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New Update of the UCS Satellite Database

, senior scientist

A fresh version of the UCS Satellite Database has been posted. It includes launches through the end of 2016. Apologies for the delay this time; we will be back on schedule and have a new one shortly.

Here are some of the more interesting satellites new to the database:
Rendezvous and proximity operations
GSSAP 3 and 4, the new pair of Geosynchronous Space Situational Awareness satellites (Fig. 1). The four GSSAP satellites, operated by the US Air Force, are built to surveil other GEO satellites using rendezvous and proximity operations (RPOs). Satellites that perform rendezvous and proximity operations get a lot of attention, as this technology can be used for surveillance and inspection, repair and refueling, but also for interfering with another satellite as an anti-satellite weapon. While the US appears to be significantly ahead in sophistication, Russia and China continue development of these capabilities.

Fig. 1 (Source: Air Force)

Position, navigation, and timing
The European Union augmented its Galileo position, navigation, and timing constellation with four new satellites, to bring the total on-orbit to 18, enough to move from a test system to one providing initial services (Fig. 2). This was the first time that the Galileo satellites were launched by a European rocket, the Ariane V, rather than a Soyuz. Full operational capability for the constellation is planned by 2020. The Galileo system is meant to provide a civilian and European alternative to the US Global Positioning System and Russian Glonass systems.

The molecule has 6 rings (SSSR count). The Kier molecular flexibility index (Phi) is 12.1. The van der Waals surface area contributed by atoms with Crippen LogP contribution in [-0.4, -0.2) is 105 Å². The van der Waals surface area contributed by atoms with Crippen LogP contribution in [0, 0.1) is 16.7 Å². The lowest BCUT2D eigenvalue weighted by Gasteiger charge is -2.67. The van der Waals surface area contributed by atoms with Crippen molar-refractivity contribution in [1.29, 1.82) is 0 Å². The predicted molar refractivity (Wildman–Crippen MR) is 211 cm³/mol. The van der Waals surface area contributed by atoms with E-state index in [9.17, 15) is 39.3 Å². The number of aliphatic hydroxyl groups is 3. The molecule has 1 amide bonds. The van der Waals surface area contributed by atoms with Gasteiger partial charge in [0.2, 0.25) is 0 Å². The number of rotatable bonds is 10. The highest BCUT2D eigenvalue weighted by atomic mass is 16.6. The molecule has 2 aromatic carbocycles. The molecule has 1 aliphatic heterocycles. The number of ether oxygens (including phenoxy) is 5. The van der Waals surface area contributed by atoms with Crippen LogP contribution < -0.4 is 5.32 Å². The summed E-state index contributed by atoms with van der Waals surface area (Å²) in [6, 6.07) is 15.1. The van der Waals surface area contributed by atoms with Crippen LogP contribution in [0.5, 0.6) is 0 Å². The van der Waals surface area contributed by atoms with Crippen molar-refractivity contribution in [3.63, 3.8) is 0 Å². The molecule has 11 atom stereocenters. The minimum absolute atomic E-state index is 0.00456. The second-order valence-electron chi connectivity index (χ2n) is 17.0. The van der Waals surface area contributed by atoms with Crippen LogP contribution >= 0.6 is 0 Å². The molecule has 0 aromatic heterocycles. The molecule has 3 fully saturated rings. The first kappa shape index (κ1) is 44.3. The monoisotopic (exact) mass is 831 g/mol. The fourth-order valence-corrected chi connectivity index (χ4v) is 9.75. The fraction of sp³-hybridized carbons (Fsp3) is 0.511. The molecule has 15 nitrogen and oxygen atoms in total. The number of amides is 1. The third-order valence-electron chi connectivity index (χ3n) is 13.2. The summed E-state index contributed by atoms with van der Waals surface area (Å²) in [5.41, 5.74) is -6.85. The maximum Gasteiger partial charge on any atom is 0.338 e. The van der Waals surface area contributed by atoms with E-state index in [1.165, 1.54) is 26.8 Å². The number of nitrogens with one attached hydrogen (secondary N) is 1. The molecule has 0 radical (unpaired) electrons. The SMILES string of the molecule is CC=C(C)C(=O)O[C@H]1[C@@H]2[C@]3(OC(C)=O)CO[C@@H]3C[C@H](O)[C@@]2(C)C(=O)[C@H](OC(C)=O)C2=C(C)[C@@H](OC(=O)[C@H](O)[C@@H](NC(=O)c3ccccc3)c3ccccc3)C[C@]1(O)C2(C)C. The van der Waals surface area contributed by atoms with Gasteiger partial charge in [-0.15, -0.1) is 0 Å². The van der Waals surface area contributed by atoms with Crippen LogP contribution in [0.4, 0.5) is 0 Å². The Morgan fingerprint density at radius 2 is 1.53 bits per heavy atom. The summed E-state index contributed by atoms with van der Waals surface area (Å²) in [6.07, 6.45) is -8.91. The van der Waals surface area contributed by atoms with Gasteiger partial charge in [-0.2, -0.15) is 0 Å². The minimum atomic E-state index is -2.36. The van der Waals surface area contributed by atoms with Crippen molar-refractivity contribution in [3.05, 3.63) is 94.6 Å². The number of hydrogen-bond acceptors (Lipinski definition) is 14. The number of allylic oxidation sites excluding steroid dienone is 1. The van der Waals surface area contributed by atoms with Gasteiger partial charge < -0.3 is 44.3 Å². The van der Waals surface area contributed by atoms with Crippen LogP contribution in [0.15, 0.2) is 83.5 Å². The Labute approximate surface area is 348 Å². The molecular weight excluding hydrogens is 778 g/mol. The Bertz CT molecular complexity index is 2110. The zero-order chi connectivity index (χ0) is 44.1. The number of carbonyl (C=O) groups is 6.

Fig. 2 (Source: European Space Agency)

Cutting-edge science and “unhackable” satellite communications
And China launched the Quantum Science Satellite, an experiment to test out quantum entanglement over long distances to better understand basic physics and to potentially develop quantum key distribution-based secure satellite communications (Fig. 3). If initial experiments are successful, the goal is to demonstrate this over long distances, between collaborating (and competing) labs in China and Austria.

Fig. 3 (Reprinted by permission from Macmillan Publishers Ltd: Nature, Vol. 492, Issue 7427. Copyright 2012.)

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Watts Bar Lacks a Proper Safety Culture

, director, Nuclear Safety Project

The Nuclear Regulatory Commission (NRC) issued a Chilled Work Environment Letter to the Tennessee Valley Authority (TVA) on March 23, 2016, about safety culture problems at the Watts Bar nuclear plant. TVA promised to take steps to restore a proper safety culture at the plant.

Nearly 13 months later, has a proper safety culture been restored at Watts Bar? Read more >

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Columbia Generating Station: NRC’s Special Inspection of Self-Inflicted Safety Woes

, director, Nuclear Safety Project

Energy Northwest’s Columbia Generating Station near Richland, Washington has one General Electric boiling water reactor (BWR/5) with a Mark II containment design that began operating in 1984. In the late morning hours of Sunday, December 18, 2016, the station stopped generating electricity and began generating problems. Read more >

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Managing Nuclear Worker Fatigue

, director, Nuclear Safety Project

The Nuclear Regulatory Commission (NRC) issued a policy statement on February 18, 1982, seeking to protect nuclear plant personnel against impairment by fatigue from working too many hours. The NRC backed up this policy statement by issuing Generic Letter 82-12, “Nuclear Power Plant Staff Working Hours,” on June 15, 1982. The Generic Letter outlined guidelines such as limiting individuals to 16-hour shifts and providing for a break of at least 8 hours between shifts. But policy statements and guidelines are not enforceable regulatory requirements. Read more >

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